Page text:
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It's Time for a New Phone, Again - Our Wilful Participation in Planned Obsolescence

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My phone contract is coming to an end. This excites my friends. "What phone are you going to get!!?" they ask, like I just won the lottery.

I've had my current model for two years. I was happy with it until about two months ago, when it started getting slow, turning itself off, etc. The phone I had before that? Same deal. It was a glorious feat of engineering for two years before it started to struggle with the big tasks, like sending a text message or receiving a phone call.

Same thing happened to my friends a few years back with their iPhones. After our iPhone 3s models began dying, for no reason, the solution to me was clear: go find a more reliable manufacturer. But my friends all said, "let's get the new iPhone!"

Hold on. A phone craps out for no reason other than being 700 days old, and your instant thought is to buy the same thing again, just the newer, shinier version, which apparently has a new battery which can last all the way through dinner?

Apple's products are notorious for their planned obsolescence. There have been lawsuits. This is a company who have convinced you that a dead battery means you need to upgrade your whole phone!

Remember when things were built to last? Even those Nokias in the nineties could last through a whole weekend. But as for modern smartphones, the manufacturers don't want us content and satisfied, they want us desperate for the next model.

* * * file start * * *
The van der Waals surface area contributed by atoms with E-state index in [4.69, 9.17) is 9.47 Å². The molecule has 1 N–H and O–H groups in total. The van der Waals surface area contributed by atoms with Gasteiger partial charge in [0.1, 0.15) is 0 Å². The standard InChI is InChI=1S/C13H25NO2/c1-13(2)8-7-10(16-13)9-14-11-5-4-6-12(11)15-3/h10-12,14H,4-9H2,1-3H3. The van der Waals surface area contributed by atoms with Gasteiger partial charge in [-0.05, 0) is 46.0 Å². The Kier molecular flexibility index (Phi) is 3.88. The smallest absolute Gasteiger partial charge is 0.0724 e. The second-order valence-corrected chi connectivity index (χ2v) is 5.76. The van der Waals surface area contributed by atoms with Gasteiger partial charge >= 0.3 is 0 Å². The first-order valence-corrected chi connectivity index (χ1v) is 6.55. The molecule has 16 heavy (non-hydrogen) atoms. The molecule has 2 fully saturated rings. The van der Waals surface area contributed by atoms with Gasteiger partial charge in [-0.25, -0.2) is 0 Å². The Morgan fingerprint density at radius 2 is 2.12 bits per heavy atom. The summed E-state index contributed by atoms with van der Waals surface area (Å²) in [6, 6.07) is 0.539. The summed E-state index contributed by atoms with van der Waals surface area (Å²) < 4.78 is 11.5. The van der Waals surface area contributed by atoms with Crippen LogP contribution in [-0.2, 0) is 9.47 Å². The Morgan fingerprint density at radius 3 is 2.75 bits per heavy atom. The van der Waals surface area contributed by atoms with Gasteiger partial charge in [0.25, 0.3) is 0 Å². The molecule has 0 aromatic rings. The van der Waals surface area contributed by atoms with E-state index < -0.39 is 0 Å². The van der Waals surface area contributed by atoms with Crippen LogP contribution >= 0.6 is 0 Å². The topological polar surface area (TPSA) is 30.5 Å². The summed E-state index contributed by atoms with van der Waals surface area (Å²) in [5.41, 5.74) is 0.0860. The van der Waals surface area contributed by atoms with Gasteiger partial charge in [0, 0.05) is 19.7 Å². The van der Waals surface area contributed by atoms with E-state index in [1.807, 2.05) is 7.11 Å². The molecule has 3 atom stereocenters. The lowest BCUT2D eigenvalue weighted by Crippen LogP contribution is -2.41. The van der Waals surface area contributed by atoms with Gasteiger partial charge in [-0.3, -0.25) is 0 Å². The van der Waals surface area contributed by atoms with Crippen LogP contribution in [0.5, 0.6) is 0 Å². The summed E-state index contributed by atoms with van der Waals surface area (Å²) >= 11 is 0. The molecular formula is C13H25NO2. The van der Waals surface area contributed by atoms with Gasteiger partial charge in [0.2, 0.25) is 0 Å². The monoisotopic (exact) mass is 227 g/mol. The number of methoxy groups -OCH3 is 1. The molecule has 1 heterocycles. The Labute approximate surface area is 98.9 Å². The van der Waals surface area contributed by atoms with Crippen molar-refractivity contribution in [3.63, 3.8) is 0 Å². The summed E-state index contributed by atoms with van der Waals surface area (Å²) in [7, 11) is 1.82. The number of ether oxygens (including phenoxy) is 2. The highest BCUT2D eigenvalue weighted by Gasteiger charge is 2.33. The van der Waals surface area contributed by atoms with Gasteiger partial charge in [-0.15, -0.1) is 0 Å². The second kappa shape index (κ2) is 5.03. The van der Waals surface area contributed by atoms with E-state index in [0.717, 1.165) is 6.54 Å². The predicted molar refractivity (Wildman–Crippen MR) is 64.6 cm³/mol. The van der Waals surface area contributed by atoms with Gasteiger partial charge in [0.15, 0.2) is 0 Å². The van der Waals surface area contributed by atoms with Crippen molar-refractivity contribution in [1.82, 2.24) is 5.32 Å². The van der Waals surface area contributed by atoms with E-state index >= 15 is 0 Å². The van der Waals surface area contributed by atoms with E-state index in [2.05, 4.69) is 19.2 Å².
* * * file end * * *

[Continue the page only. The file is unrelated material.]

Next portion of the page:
Right now, the new Samsung is in fashion. That's all it is, fashion. We're a generation of pseudo-techno geeks whose free will is actually decided by whichever phone company has the most imaginative marketing.

The networks need to get us on new contracts every two years. And the manufacturers have to sell their products.

All I do on my phone is tweet, email, and text. Yet my android is rapidly slowing, just like my iPhone did.

Maybe it's a coincidence. Maybe Samsung is the answer, that's what the mainstream said in 2012. But even the Samsung users I know replace their handsets less than every two years.

The manufacturers have probably developed phones twenty years in advance, and they're just dangling the latest releases in front of us every six months, knowing that we'll cave.

I'm convinced that this is one of the biggest scams of our generation. The phones become close to unusable every two years, forcing us to upgrade. We've been so cleverly warped that, rather than complain, question, or make a stand - we upgrade. Thank you very much, give me the slightly thinner shinier phone with the great camera. And I'll see you again in 2015, because I hear there's a great phone coming out. And I MUST have it!

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